As today is a very special day for all us Apple-geeks, I’ll use some of the horrible hours of waiting to present to you a bit of nerdy news. We’re talking everything from strictly business to strictly silly.
There’s always new stuff to enhance your work/pleasure time in front of the screen. @4nd3rs from Danish Radio’s brilliant tech-programme Harddisken recommends this extra security for G-mail. Given the latest scare with G-mail accounts that disappeared (not really, they are all restored by now), this might be a good idea. Another very practical thingummy is Amplify, an add-on for Firefox and Chrome, which will let you clip and save anything on the page you’re on for instant mailing, blogging, tweeting, FB’ing or whatever. Really smart!
Do you listen to audio books? I do, occasionally, when all the brilliant podcasts aren’t filling up my time. Audiobooks, however, are often quite expensive, so there’s a natural limit to how many you’ll listen to. Funzafunza, also from the above mentioned Harddisken, mentioned Librivox, a truly original concept where you can find public domain books read by “normal people”. I’ve downloaded Heart of Darkness by Joseph Conrad, a book I’ve wanted to read for ages. Next plane-ride, I’ll listen to it. The reader of this particular novel, a woman, doesn’t have the most pleasing voice on the planet, but I’m sure I’ll get used to her as I listen along. And, there may be other books there, read by more pleasant-sounding people. Anyway, I think it’s a brilliant concept! Do you have a pleasant voice, do you like reading to others and do you love an old book, why not give it a chance and contribute? I will, as soon as I have half a day to spend…
The eternal discussion of whether social media and the web in general is distracting us from true immersion in work, reading, etc. and making us into flimsy flutterers goes on and on. I’m biased, so I’ll only link to people who agree with me. *smirks*. Here’s the honourable Jeff Jarvis on the subject. He links back to the weightiest of previous articles in American media. It was @Elnif who pointed to that one.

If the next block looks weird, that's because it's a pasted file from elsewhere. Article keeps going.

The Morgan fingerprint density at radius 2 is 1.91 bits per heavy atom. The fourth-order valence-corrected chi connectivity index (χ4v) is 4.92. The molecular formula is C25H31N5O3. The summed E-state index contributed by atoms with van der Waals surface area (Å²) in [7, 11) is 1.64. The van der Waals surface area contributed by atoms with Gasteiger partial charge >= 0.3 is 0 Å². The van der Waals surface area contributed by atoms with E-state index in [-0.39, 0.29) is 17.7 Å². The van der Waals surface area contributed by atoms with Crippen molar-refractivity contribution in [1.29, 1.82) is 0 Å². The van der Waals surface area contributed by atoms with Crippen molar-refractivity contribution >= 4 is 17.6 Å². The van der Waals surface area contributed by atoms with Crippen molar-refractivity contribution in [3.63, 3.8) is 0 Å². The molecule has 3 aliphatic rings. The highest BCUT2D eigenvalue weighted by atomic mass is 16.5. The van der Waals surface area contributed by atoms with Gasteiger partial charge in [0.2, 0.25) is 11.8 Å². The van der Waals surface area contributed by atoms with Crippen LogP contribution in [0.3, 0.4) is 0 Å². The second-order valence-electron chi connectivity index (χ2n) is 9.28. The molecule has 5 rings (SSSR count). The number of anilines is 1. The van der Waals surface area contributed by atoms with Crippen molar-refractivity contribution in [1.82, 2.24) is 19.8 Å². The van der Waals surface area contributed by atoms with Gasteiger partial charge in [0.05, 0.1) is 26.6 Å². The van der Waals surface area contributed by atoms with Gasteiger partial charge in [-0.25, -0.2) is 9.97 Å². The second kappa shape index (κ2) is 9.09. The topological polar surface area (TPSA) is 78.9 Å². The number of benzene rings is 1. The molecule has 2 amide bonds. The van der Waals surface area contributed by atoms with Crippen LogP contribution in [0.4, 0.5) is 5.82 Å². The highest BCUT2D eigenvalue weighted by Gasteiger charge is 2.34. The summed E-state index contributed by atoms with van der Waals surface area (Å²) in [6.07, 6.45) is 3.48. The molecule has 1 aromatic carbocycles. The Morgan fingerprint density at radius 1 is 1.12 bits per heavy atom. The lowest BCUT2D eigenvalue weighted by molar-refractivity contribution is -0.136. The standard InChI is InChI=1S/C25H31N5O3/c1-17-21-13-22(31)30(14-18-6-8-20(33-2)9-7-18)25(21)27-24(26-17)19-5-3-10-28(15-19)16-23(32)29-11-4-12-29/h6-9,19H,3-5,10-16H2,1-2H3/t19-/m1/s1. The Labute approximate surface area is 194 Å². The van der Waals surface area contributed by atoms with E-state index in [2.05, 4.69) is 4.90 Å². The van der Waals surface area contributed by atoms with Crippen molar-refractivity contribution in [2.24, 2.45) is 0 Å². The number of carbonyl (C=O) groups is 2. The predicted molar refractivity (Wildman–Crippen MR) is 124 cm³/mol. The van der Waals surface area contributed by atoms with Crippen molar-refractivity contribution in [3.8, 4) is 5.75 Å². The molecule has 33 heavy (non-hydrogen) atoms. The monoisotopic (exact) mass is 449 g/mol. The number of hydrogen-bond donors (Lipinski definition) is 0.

And then there’s that there Twitter. Here’s what I’ve read lately on that subject. This in the Guardian, helping the positively curious to make heads and tails of it. This is a funny but not untrue infographic about the process of getting into Twitter.
Lately, I’ve been adding my bit to posterity, in this case Danish Wikipedia. Working with Wikipedia is not easy, it’s not at all like blogging, but as I’m incredibly stubborn I just keep at it. Also, I get help from kind Wikipedians (and also some pointing with a very big stick from less kind Wikipedians). So this well researched article about why women don’t contribute more (13%) to Wikipedia really hit home.
Where would you like to work if you could choose? Fast Company has picked the 50 most innovative companies. Together with Fortune’s Top 100 over the best companies to work for, we have a good starting point. That said, I’m totally happy working for myself. I’m such a nice boss, really, even though the salary s*cks.
Finally, we need something about language (from @stensamler), books and books (from @bogtyven).
Oh, and more books. (Would have loved to have embedded this charming, artistic and funny video. But since, apparently, they use a tune that Sony owns the copyright to, it can only be watched directly on Youtube. Bah!)